Americatown #1

In a dystopian future where a series of disasters has reduced the United States to ruin, residents must immigrate to other nations to attempt to find work.  Americatown is a social commentary, in the keeping of Grapes of Wrath that depicts one family’s struggle in a world that has been turned upside down.  The lead character is Owen, a recent illegal immigrant from Philadelphia to Buenos Aires.  The smugglers were bad enough but when the police raid the safehouse where they are staying, Owen’s troubles are only beginning.  How will he bring his family back together while on the run?

I would love to sing the praises about this book, but I can’t find much redeeming in it.  The one innovative thing is that no one to my knowledge has ever attempted to tell this kind of story in comic format.  Beyond that, the story drags a bit and for the first half of issue one, it’s not entirely clear whether this is in the future or the present.  The story progresses in frenetic stops and starts.  The saving grace of the writing is that the dialogue which, for the most part is very good.  The downside, and it’s a huge one, is that the the market is flooded with dystopian dramas of one or more characters trying to find their way out of chaos.  Americatown will need to do something to set itself apart from the flood.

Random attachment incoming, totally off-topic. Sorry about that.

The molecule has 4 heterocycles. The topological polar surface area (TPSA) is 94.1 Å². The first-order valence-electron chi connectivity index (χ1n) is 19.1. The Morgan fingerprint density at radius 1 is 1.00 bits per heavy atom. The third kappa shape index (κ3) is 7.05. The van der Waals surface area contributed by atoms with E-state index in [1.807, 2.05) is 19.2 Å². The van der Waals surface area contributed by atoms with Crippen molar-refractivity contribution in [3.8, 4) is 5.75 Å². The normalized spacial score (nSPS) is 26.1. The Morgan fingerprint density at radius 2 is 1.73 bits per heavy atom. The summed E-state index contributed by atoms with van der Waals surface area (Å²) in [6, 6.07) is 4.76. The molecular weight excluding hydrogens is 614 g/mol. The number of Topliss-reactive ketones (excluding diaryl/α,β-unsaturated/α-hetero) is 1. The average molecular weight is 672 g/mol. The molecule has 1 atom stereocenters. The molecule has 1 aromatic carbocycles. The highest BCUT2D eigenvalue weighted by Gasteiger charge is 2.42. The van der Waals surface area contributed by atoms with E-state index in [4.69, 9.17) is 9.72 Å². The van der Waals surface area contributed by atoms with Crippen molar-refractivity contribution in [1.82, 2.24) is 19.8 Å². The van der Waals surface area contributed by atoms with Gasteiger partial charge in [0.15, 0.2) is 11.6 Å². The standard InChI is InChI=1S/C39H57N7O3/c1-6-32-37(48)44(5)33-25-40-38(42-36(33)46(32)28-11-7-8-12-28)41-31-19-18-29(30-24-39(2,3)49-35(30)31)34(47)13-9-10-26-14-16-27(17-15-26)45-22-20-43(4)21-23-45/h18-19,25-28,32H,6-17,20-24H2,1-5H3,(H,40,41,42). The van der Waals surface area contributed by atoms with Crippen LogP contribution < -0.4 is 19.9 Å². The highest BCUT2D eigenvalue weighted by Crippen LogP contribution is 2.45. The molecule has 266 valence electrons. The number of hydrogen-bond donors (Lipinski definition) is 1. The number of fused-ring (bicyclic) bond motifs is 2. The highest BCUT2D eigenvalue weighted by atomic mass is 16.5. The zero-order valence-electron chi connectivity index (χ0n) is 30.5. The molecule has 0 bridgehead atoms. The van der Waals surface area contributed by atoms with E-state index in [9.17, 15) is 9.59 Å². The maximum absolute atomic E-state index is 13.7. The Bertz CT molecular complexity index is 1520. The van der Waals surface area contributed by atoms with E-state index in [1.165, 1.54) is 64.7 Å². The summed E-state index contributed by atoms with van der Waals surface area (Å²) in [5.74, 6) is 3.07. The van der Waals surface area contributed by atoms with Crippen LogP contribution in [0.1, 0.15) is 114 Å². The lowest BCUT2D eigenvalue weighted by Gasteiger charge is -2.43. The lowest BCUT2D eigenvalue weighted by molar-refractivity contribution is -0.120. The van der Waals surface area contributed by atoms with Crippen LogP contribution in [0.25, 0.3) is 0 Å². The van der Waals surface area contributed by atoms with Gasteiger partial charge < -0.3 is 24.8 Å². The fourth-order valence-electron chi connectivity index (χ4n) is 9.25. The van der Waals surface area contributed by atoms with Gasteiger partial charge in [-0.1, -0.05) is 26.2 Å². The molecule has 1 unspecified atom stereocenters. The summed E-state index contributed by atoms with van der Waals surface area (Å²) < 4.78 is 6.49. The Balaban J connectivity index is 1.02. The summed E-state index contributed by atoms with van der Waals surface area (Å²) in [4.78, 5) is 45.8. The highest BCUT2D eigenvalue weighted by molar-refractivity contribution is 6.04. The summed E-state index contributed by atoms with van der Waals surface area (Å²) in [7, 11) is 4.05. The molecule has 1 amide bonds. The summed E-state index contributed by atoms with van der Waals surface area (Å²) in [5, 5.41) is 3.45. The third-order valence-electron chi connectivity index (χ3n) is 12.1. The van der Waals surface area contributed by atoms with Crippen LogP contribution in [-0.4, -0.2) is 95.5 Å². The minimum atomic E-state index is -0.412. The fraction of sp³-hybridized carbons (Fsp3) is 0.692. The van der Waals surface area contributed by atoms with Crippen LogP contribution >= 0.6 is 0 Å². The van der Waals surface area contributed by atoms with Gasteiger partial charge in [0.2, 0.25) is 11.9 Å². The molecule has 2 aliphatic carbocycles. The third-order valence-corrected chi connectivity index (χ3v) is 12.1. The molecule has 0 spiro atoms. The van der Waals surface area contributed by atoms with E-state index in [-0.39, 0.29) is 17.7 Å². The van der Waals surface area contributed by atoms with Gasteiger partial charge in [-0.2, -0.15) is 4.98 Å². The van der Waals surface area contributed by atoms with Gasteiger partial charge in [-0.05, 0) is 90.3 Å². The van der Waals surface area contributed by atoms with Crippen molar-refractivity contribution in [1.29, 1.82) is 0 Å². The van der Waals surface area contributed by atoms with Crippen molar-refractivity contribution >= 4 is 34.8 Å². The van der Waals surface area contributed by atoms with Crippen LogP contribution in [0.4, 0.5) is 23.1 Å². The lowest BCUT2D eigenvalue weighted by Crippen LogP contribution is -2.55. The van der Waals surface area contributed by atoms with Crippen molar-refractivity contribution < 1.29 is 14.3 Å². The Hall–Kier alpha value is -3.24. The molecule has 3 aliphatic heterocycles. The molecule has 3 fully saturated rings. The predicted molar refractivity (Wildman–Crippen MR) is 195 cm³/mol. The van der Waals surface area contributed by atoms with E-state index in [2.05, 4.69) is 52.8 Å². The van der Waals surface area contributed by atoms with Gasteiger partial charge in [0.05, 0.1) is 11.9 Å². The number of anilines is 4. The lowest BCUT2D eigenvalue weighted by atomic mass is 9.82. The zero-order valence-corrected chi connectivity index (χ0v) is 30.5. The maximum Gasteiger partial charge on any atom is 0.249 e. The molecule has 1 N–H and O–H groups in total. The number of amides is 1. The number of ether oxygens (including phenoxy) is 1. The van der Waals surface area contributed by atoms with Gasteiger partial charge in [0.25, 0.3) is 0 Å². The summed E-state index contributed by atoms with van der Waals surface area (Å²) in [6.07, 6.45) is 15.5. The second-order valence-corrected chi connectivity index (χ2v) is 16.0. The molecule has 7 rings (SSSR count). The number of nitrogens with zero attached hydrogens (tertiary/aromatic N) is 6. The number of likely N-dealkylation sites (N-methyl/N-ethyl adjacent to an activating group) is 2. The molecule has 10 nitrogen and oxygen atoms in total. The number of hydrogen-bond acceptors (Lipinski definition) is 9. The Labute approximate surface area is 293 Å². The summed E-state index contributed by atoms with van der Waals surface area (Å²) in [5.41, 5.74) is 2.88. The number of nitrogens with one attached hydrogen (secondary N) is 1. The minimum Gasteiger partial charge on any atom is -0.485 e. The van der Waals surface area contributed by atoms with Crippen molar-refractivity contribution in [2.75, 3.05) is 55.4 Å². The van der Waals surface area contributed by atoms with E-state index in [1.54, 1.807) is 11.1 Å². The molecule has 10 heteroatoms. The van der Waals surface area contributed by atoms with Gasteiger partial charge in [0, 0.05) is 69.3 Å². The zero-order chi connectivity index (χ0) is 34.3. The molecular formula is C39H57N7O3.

Daniel Irizarri’s art is probably my least favorite part of the comic.  He manages only passably in my opinion to tell the story he’s given by the writer.  Most panels convey action badly.  The colors are consistent throughout, failing to really transition from one location to another.  Given that this is primarily a drama, this comic needs an artist that can pull off really good facial features and Irizarri just didn’t deliver.  Not to be too dismissive, the artwork was adequate throughout to convey the story, but it failed to stand out and truly hammer home the despair of the refugees.

For more information about Americatown or how to get your copies visit BOOM! Studios.  BOOM! Studios

Geek-o-Rama received a copy of this book for the purpose of this review. All thoughts, comments and opinions are those of the individual reviewer.

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